Comedian, actor, producer and director Seth Rogen got his first acting gig on the Judd Apatow produced TV show “Freaks and Geeks” back in the 90’s. Going on to star in many of Apatow’s feature films (middle aged chastity outing “The 40 Year Old Virgin” in 2005, pregnancy drama “Knocked Up” in 2007, and stand-up comedian centric “Funny People” in 2009) Rogen has a fair number of Hollywood comedies under his belt, as well as working on TV shows – including staff writing for Sacha Baron Cohen on “Da Ali G Show” when it was broadcast by HBO in the States. Forming a friendship with Ali G producer Will Reiser, Rogen stood by his friend as he suffered from a life threatening form of cancer and the pair have now worked together on comedy-drama, “50/50”, about these experiences (played on screen by Joseph Gordon-Levitt as Adam who fights the disease, and Rogen as Kyle – a finely veiled version of himself). We caught the Canadian funny man as he was on the promotion trail earlier this month to quiz him about comedy, cancer and his on-screen characters.

Cancer is not the most obvious vehicle for a comedy – so how do you make this subject funny?
I think you can’t make cancer funny and we didn’t want to make cancer funny. I think you can make people’s reactions to it funny and that’s what our experience was. I think if Will hadn’t got sick and we hadn’t all been there for it and we hadn’t seen first hand how absurd the stuff that surrounds something as tragic as cancer is then we wouldn’t have even thought to make this movie. But as we were experiencing it we couldn’t reference a movie that felt like what we were going through so it was more like let’s just not be afraid to be funny in telling this cancer story. It always seems other movies that have talked the subject always seem to suck the humour out of them. We’re embracing the fact that funny shit happens sometimes.

Was it difficult to find a balance between the funny side and the tragic side?
Not really. When I think of the challenges that went into making this movie, it was more just making sure it was all good and honest and with real feeling. I was never worried for Will and if it was going to be weird to transition from the humour to the serious stuff. This isn’t the kind of film you can pitch, really [to film studios]. But we knew it was smart to make it cheaply as it’s the type of movie that if you do it right it will make enough money to make sense for [the studio] making it. Plus it was really well written. Even thought we improvised a lot – it started out as a really good script so that was really helpful.

The type of cancer in the film –

Yes! One of the other characters is like “I didn’t even know that existed” and I was sitting in the theatre thinking “I didn’t know either” and instantly started freaking out. Is 50/50 a film for hypochondriacs to watch?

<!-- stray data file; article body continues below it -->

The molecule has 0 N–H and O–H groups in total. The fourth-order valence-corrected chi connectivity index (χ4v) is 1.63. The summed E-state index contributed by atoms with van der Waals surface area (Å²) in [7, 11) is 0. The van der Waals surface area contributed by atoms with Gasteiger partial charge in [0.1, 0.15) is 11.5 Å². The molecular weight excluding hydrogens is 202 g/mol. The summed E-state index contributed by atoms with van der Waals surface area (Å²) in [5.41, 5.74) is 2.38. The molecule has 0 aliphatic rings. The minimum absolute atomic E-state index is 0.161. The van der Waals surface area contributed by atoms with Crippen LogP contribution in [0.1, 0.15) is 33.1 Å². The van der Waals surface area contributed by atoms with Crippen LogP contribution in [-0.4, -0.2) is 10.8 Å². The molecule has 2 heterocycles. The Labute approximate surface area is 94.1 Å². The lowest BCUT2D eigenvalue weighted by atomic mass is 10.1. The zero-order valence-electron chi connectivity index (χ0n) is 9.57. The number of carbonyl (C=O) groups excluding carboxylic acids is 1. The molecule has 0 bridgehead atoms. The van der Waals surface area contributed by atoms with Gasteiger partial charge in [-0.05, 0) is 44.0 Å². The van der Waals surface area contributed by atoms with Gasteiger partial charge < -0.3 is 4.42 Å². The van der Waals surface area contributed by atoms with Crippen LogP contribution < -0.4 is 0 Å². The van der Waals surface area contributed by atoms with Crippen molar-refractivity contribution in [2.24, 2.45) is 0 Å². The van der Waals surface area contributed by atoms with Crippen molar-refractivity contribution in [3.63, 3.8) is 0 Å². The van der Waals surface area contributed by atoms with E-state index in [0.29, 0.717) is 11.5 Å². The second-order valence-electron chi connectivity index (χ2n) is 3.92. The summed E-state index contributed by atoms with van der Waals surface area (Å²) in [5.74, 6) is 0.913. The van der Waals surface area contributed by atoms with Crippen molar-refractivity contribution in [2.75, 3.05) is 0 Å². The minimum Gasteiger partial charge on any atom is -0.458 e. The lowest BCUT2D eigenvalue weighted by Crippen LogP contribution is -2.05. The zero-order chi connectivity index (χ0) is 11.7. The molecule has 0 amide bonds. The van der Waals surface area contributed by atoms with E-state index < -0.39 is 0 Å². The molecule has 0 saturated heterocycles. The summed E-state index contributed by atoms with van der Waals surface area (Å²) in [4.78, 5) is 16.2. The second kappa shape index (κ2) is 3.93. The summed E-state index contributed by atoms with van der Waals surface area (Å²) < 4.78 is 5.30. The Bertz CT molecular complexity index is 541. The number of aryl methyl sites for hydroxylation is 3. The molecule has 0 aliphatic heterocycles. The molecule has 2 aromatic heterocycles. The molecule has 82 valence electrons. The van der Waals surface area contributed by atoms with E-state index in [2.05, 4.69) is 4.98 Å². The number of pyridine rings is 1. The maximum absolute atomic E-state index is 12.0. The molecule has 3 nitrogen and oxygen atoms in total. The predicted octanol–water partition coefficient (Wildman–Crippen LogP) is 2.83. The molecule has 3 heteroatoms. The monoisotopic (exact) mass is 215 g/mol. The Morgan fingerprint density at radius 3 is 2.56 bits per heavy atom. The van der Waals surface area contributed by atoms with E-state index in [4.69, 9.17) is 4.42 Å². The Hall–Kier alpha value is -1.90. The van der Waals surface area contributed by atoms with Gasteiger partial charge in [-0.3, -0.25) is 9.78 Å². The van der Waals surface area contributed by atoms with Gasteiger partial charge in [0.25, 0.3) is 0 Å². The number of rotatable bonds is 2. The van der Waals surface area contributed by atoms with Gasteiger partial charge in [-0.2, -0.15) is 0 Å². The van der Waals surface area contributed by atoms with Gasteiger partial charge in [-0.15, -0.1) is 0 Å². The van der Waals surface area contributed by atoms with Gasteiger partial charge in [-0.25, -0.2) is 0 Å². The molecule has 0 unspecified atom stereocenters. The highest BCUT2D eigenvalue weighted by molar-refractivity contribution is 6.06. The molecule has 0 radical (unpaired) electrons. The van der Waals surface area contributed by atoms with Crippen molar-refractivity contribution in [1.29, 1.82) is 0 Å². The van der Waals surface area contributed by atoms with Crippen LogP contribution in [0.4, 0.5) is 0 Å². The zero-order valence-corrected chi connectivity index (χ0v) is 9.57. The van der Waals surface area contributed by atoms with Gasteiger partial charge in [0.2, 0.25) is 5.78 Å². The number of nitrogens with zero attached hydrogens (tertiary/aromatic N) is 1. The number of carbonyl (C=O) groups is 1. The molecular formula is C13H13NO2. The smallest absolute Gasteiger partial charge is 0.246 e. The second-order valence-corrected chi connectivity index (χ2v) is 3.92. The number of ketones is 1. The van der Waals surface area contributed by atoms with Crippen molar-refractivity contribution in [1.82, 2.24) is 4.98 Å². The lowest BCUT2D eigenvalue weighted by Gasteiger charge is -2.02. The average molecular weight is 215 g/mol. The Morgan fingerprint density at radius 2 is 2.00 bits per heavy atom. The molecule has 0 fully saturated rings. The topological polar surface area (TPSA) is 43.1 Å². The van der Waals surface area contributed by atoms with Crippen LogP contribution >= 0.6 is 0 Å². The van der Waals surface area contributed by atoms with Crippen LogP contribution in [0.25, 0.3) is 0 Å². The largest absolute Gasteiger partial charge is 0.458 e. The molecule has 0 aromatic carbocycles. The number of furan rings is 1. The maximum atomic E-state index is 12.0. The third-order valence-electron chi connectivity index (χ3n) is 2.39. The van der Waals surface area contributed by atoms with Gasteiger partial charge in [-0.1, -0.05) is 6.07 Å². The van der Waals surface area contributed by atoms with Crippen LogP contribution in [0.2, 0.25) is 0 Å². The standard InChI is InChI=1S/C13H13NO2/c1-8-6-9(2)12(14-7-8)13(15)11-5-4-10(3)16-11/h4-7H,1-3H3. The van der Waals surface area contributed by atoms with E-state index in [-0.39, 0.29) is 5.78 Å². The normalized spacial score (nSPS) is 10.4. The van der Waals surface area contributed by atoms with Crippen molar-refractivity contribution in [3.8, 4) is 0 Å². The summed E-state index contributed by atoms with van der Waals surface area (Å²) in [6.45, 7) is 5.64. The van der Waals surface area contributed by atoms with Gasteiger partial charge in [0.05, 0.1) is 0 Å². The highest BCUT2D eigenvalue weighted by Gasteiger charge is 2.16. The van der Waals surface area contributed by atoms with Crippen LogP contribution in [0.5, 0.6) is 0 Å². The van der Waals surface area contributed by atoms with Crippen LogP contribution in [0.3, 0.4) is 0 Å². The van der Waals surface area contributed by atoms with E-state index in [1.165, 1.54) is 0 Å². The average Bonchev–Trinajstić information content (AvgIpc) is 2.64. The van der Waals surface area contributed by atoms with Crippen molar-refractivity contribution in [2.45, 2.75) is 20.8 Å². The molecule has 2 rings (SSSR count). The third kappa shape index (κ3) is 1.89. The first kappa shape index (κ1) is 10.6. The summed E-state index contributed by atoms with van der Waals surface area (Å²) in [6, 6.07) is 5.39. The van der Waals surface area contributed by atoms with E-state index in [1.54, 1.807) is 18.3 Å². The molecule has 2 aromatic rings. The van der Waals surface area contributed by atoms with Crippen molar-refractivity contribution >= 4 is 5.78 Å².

[Laughs] Probably because he lives in the end so it’s inspirational! It’s a lot better than most cancer movies!

As this film is based on you and your friends experiences of dealing with his diagnosis and treatment. is your character, Kyle, based on yourself?
I think our dynamic is pretty representative of what our real dynamic was like. He was neurotic and complained a lot and I was an asshole and made fun of him. But, I mean, when I watch it I don’t feel like I’m watching myself. It’s more a representation. For example, we would joke about him using [the disease] to get girls but we never actually did it. And I would make light of it but never as insensitively as in the movie.

For the most part, the roles that you take on are always pretty good guys who seem like they’d make a good friend – are you a good friend to have in real life?
To some people. Maybe not all. It depends on who you ask. What’s interesting about [living in Hollywood – where Rogen has lived for 13 years] is that it’s a city entirely populated by people with similar interests so that kind of makes it easy to make friends because no matter who you speak to, odds are they like movies and television. I’m still friends with the same people I first was friends with when I came here. I definitely got lucky and was working with a group of people who were nice and talented and got on well. But I don’t think it’s any more difficult to make friends in LA than any other city in the world.

Yeah. In London it can be quite tough.
What? There’s pubs everywhere! How can you not?

Well that’s my problem. I get so wasted I don’t remember meeting people.

So you made a lot of friends working on Da Ali G Show – is it true that is also where you met your wife [actress/producer Lauren Miller]?
No, actually. Will introduced me to my wife – while he was sick – at a bar. We were kind of set up a little. He invited us both and we met.

And you were recently wed – how is married life going? Is the promotional trail part of your honeymoon?
Exactly! It’s going great! She’s in Los Angeles, I’m in London! [Laughs] We’ve been together a really long time. It’s not one of those rushed into situations. We’ve been together six and a half years and it’s really fun to get married and no one tells you that. With all the stuff you associate with getting married no one tells you that your own wedding is really fun. It’s the one time you get to have a huge party and only have people there that you actually like and from all over the country or the world. I have a lot of friends back home in Vancouver and I have friends in LA so it’s very rare all those people are in the same place. I had more fun at my wedding then any other wedding I’ve been to.

50/50 is out now
Interview: Seamus Duff